Even earlier on, he has made a 6” x 17” camera with a chocolate tin at home. The idea of hand-making things is something that Martin finds pleasure in.
「我覺得一份好作品，無論是畫畫也好、音樂也好，它應該是能引發思考、問題，同時也給予一些答案。」Martin說到，他很喜歡John Baldessari這位藝術家，其在作品《Throwing Three Balls in the Air to Get a Straight Line (Best of Thirty-Six Attempts) 》 （1931）中，把三至四顆球拋出半空，拍下一卷三十六張底片，從中抽出一幀球體散佈位置最接近直線的畫面。「當四個球被拋上半空，剛拉成一條直線的可能性有多高？我們常說攝影是捕捉時刻，其實『那一刻』到底存在與否？還是說你只是個幸運的人，剛巧捕捉到那一刻？」
The beautiful thing about the pinhole camera is allowing photographers to take part in its actual production, but what that has truly attracted Martin is the “passiveness” that the pinhole camera can induce.
Like any other photography students in university, he was first educated about the operation of an SLR, learning how to shoot a nice image of a coffee cup for advertisement usage. He said, “I was captivated by the way photography can manipulate reality, and thought finally there is something to make things prettier in life. I also learnt a lot of manipulative skills with photography then. But as I started working with the pinhole camera, I realized that camera needs not to be so complex, and I was attracted by its ‘passiveness’. When you no longer press the shutter button continuously, you end up spending more time to think about things, like what is the purpose of taking a photo?”
He repeatedly emphasized that the pinhole camera is just another way of photography, and does not need to be romanticized. Indeed the pinhole camera in comparison to the mainstream digital camera requires much longer exposure times and the images were often blurry. But these shortcomings in the modern era have been awarded as a unique quality. “Taking a photograph with the pinhole camera and taking a photograph with the digital camera is different and that needs to be understood; one should not be satisfied by just its quality or uniqueness.”
“When it comes to a great piece of work, whether it is a drawing or a piece of music, I believe it should provoke people to think, to question and that it is able to give back some sort of answers at the same time.” Martin said. He really like the artist John Baldessari and his work “Throwing Three Balls in the Air to Get a Straight Line (Best of Thirty-Six Attempts)” (1931). The picture is the closet one chosen out of the roll of 36 negatives he has used when he tried to photograph three to four balls being thrown up in the air to form a straight line. “When the four balls were thrown up in the air, what was the probability of them actually forming a straight line? We always say that photography is the capturing of a moment, but does that “moment” even exist? Or should we just say you were lucky in being able to capture that moment? This idea has impacted me heavily.”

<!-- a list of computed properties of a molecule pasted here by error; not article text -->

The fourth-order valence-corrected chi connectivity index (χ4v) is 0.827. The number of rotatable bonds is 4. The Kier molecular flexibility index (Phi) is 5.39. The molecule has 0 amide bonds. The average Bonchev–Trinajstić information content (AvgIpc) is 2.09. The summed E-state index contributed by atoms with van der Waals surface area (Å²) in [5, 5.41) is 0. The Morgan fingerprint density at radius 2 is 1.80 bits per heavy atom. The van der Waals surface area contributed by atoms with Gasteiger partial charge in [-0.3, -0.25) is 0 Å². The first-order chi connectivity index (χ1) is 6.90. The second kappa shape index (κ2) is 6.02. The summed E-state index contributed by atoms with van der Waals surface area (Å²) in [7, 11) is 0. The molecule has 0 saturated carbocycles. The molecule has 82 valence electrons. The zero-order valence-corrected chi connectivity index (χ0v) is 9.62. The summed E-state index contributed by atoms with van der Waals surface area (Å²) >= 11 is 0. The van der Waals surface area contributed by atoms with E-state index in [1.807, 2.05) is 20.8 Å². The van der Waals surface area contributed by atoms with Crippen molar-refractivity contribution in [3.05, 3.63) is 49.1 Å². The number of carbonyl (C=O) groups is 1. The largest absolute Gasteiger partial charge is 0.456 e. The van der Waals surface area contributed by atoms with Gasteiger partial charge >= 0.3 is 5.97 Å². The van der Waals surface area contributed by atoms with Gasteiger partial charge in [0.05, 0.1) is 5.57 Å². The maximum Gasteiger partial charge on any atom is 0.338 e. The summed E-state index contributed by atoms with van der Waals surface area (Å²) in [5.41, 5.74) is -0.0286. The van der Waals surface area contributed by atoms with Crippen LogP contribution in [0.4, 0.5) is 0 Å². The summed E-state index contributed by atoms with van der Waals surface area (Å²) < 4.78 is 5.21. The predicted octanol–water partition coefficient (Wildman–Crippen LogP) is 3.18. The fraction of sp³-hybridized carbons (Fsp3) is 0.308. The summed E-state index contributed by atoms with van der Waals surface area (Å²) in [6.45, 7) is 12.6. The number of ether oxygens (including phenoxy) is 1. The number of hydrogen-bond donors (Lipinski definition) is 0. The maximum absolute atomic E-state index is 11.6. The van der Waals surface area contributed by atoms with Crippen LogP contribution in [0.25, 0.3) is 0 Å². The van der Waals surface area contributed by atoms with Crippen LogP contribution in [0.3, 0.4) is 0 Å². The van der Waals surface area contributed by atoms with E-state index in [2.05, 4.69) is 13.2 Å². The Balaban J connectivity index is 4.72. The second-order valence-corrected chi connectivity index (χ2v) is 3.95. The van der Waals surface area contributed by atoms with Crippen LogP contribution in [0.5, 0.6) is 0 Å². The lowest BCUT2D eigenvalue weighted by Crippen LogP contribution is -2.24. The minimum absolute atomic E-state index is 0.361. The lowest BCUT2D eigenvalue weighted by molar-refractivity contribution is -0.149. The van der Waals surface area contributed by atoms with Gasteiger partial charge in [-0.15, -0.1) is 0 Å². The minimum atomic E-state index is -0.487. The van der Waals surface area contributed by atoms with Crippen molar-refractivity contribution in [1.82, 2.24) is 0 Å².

If we were to take our lifetime and dissect it into 36 negatives, then Martin would have used a third of his films on pinhole cameras. That is why when I asked him if he would regard the pinhole camera as his signature style, he had no objections.
“The pinhole camera and I have established years of relationship. When I do any sort of creations, I would first consider if a pinhole camera can be used. It’s a natural way of thinking when you are so used to a set of techniques. I still call myself a photographer now, not an artist, and that is because most artists will think about the content first before choosing which medium to use; but I go straight for the pinhole camera. This way of thinking is deeply rooted within a photographer.”
What we were unable to capture under our lens is this kind of subtle and shy smile that Martin had when he was talking to us. If you cannot imagine such an expression, look at that blue line on the front of his shoe; a sort of a shallow, light smile. This smile is the signature design by Jack Purcell, a classic model ever since the 30’s. It has remained until this day, with its classic outlook embossed in the minds of the public. I suppose that the notion of a signature style must be the detail which has experienced through time and still remains to be the clearest image in people’s minds.
During the interview he did exclaim how he wanted to try out more possibilities and did not want to be defined only by the pinhole camera. However, when we talked about the notion of a signature style, it was inevitable to realize that it was an impression exchanged through time and experiences, the part that has been the most focused on which delivers the most clarity.
A long exposed image on a photographic paper is often what that remains the longest, same with photography and same with a signature style.